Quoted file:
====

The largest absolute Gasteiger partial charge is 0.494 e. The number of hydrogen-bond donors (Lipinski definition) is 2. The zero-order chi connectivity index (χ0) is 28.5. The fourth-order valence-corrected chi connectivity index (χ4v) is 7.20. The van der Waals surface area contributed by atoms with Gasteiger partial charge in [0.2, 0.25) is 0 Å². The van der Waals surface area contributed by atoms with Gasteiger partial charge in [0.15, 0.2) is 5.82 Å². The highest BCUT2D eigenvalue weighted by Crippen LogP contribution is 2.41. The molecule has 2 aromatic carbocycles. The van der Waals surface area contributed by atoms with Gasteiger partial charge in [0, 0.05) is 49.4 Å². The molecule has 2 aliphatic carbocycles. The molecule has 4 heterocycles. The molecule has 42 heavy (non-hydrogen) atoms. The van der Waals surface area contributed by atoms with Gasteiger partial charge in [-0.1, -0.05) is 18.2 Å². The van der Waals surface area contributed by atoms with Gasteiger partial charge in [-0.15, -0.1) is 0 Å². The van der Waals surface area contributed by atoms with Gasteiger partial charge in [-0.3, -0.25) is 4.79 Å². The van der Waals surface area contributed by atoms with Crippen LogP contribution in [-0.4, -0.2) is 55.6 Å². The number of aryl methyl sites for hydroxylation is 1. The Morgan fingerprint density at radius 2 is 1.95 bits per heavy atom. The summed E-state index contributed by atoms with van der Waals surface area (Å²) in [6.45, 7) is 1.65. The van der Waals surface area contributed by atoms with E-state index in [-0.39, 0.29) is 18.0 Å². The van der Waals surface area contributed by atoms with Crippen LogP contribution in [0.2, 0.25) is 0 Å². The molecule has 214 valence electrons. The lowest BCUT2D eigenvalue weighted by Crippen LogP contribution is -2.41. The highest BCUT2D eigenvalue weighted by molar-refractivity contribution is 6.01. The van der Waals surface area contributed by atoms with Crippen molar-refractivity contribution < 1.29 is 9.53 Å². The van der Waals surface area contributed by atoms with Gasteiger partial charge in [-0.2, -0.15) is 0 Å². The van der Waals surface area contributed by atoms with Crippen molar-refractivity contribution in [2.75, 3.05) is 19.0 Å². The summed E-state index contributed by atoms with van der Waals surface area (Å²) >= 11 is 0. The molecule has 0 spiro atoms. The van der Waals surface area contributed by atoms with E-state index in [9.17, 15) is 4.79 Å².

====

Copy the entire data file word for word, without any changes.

The largest absolute Gasteiger partial charge is 0.494 e. The number of hydrogen-bond donors (Lipinski definition) is 2. The zero-order chi connectivity index (χ0) is 28.5. The fourth-order valence-corrected chi connectivity index (χ4v) is 7.20. The van der Waals surface area contributed by atoms with Gasteiger partial charge in [0.2, 0.25) is 0 Å². The van der Waals surface area contributed by atoms with Gasteiger partial charge in [0.15, 0.2) is 5.82 Å². The highest BCUT2D eigenvalue weighted by Crippen LogP contribution is 2.41. The molecule has 2 aromatic carbocycles. The van der Waals surface area contributed by atoms with Gasteiger partial charge in [0, 0.05) is 49.4 Å². The molecule has 2 aliphatic carbocycles. The molecule has 4 heterocycles. The molecule has 42 heavy (non-hydrogen) atoms. The van der Waals surface area contributed by atoms with Gasteiger partial charge in [-0.1, -0.05) is 18.2 Å². The van der Waals surface area contributed by atoms with Gasteiger partial charge in [-0.15, -0.1) is 0 Å². The van der Waals surface area contributed by atoms with Gasteiger partial charge in [-0.3, -0.25) is 4.79 Å². The van der Waals surface area contributed by atoms with Crippen LogP contribution in [-0.4, -0.2) is 55.6 Å². The number of aryl methyl sites for hydroxylation is 1. The Morgan fingerprint density at radius 2 is 1.95 bits per heavy atom. The summed E-state index contributed by atoms with van der Waals surface area (Å²) in [6.45, 7) is 1.65. The van der Waals surface area contributed by atoms with E-state index in [-0.39, 0.29) is 18.0 Å². The van der Waals surface area contributed by atoms with Crippen LogP contribution in [0.2, 0.25) is 0 Å². The molecule has 214 valence electrons. The lowest BCUT2D eigenvalue weighted by Crippen LogP contribution is -2.41. The highest BCUT2D eigenvalue weighted by molar-refractivity contribution is 6.01. The van der Waals surface area contributed by atoms with Crippen molar-refractivity contribution < 1.29 is 9.53 Å². The van der Waals surface area contributed by atoms with Gasteiger partial charge in [-0.2, -0.15) is 0 Å². The van der Waals surface area contributed by atoms with Crippen molar-refractivity contribution in [2.75, 3.05) is 19.0 Å². The summed E-state index contributed by atoms with van der Waals surface area (Å²) >= 11 is 0. The molecule has 0 spiro atoms. The van der Waals surface area contributed by atoms with E-state index in [9.17, 15) is 4.79 Å².